In A New Human: Return of the Hobbit earlier this month, we looked at Mike Morwood and Penny van Oosterzee’s A New Human: The Startling Discovery and Strange Story of the ‘Hobbits’ of Flores, Indonesia, an excellent excursion into paleoanthropology. We found their case persuasive, if not absolutely conclusive, particularly in the light of accumulating evidence to which we alluded in that post.
Now comes further confirmation in a study noted earlier today in Science Daily. Researchers at Stony Brook University have concluded after extensive analysis of hobbit’s skull that it is not that of a modern human, whether healthy or malformed. As Dr Karen Baab summarizes, “the overall shape of the LB1 skull, particularly the part that surrounds the brain (neurocranium) looks similar to fossils more than 1.5 million years older from Africa and Eurasia, rather than modern humans, even though Homo floresiensis is documented from 17,000 to 95,000 years ago.”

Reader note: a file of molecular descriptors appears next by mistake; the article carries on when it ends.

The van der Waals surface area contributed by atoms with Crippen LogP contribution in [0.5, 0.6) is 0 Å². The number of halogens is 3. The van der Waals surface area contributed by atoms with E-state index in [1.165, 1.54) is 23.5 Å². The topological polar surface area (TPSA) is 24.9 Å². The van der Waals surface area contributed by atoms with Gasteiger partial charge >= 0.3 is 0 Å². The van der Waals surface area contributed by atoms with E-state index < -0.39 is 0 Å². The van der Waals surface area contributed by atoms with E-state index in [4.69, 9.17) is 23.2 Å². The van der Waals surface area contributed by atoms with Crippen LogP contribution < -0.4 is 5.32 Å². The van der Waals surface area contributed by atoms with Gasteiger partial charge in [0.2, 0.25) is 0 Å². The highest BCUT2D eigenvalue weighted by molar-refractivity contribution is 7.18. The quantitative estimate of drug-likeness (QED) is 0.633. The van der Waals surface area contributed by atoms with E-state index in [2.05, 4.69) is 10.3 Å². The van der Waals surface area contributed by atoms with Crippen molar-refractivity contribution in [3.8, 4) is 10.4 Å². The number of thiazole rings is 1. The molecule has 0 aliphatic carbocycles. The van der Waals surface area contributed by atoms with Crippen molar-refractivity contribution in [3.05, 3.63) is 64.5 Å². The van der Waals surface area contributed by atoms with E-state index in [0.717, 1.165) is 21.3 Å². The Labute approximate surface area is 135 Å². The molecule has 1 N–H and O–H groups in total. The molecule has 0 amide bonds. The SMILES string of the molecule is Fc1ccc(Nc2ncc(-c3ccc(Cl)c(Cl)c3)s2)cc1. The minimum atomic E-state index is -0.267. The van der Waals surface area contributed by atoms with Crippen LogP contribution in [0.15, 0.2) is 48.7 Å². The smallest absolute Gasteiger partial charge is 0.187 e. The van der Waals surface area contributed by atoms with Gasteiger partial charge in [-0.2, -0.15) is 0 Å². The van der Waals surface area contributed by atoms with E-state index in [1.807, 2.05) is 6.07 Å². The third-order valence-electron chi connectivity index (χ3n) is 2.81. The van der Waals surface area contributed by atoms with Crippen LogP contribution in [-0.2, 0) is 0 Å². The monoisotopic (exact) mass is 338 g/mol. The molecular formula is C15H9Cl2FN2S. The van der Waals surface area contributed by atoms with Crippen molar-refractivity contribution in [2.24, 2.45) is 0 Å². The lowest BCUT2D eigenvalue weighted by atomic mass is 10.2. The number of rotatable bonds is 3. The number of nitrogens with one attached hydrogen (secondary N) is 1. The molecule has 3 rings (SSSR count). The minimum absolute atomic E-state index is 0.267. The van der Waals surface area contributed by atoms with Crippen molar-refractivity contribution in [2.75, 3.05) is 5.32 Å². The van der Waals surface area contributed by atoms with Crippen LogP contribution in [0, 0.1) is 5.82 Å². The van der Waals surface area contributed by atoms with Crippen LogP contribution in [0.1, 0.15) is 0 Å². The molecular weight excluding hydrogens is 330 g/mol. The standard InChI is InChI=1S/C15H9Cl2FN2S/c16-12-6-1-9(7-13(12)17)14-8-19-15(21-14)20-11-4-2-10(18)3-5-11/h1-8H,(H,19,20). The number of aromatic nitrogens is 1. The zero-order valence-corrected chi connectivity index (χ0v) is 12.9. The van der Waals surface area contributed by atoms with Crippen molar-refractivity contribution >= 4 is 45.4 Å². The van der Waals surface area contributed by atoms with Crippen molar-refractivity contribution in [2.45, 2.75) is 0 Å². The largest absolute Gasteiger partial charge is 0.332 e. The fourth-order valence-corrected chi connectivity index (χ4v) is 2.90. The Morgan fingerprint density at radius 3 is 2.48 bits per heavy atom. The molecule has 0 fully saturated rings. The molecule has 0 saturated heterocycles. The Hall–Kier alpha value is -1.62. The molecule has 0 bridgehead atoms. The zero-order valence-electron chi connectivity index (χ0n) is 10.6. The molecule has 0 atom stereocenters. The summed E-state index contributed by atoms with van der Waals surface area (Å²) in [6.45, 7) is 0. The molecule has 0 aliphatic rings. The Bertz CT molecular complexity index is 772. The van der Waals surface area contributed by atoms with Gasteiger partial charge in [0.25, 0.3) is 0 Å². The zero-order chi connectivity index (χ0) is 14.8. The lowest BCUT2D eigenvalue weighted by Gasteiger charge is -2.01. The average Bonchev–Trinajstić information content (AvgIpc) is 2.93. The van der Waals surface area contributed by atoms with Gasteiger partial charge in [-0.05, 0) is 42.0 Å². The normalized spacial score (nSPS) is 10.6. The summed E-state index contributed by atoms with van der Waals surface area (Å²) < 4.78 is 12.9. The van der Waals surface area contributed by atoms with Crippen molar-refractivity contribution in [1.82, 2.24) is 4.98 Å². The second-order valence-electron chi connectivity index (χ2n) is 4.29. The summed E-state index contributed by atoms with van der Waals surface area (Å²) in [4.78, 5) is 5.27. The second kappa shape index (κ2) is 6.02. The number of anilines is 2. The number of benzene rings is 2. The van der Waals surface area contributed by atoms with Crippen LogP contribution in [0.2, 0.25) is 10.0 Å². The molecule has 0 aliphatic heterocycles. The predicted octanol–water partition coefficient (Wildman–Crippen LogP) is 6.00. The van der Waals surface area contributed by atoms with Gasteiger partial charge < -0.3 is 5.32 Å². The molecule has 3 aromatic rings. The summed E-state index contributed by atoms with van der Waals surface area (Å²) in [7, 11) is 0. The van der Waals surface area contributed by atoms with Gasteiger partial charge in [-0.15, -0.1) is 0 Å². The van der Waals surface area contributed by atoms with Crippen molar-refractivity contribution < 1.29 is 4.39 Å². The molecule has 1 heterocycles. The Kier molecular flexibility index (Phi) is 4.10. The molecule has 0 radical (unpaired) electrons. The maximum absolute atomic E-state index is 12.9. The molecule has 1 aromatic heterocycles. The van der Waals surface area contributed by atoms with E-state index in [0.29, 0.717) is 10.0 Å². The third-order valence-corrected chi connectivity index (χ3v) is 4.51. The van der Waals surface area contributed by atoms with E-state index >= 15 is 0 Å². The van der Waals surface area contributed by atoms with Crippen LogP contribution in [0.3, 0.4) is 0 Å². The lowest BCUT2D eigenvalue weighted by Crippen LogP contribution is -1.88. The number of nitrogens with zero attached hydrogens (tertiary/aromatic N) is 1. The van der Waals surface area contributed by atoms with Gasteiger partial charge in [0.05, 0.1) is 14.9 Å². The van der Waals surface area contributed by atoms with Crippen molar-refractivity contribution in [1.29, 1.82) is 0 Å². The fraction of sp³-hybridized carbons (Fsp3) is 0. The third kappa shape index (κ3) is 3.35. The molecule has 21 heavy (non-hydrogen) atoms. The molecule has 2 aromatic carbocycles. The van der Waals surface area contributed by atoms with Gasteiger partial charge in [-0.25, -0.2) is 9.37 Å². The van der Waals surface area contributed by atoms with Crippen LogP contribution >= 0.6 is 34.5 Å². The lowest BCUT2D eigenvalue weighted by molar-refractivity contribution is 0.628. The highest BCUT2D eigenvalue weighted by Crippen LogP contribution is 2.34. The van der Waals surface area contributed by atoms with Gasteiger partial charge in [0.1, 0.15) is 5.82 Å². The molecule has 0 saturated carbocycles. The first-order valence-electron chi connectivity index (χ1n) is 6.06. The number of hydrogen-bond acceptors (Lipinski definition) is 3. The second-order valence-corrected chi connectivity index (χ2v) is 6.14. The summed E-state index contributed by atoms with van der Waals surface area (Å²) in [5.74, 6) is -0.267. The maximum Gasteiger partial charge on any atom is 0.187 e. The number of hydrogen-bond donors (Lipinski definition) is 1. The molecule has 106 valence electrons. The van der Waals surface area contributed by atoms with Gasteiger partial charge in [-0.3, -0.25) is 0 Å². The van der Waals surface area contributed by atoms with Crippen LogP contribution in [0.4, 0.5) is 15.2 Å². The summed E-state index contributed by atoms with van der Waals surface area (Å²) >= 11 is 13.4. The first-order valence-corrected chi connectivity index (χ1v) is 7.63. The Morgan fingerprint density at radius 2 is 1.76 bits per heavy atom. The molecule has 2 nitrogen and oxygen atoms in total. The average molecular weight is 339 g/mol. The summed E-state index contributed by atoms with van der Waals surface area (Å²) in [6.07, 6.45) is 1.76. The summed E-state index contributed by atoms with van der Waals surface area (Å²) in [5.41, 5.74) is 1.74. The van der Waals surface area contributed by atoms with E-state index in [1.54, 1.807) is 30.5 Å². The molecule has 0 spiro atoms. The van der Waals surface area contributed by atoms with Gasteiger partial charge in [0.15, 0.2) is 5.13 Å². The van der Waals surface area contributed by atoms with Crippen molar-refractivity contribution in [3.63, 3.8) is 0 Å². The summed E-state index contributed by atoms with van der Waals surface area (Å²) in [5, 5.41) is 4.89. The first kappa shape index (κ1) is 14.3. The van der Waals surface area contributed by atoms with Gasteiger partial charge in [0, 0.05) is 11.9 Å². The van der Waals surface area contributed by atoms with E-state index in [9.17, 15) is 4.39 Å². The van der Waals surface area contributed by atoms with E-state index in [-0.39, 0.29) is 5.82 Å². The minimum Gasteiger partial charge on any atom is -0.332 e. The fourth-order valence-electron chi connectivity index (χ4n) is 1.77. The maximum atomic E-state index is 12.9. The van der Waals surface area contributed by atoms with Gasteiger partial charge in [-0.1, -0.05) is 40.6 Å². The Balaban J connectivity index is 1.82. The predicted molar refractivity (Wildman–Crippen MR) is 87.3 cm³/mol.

Incidently, the Journal of Human Evolution, where the article reported by Science Daily appeared, last month published two closely related confirming papers. The abstract of one, concerning the faunal remains in Liang Bua cave on Flores, appears here, while another examination of the lower limbs of a number of Homo floresiensis skeletons is abstracted here.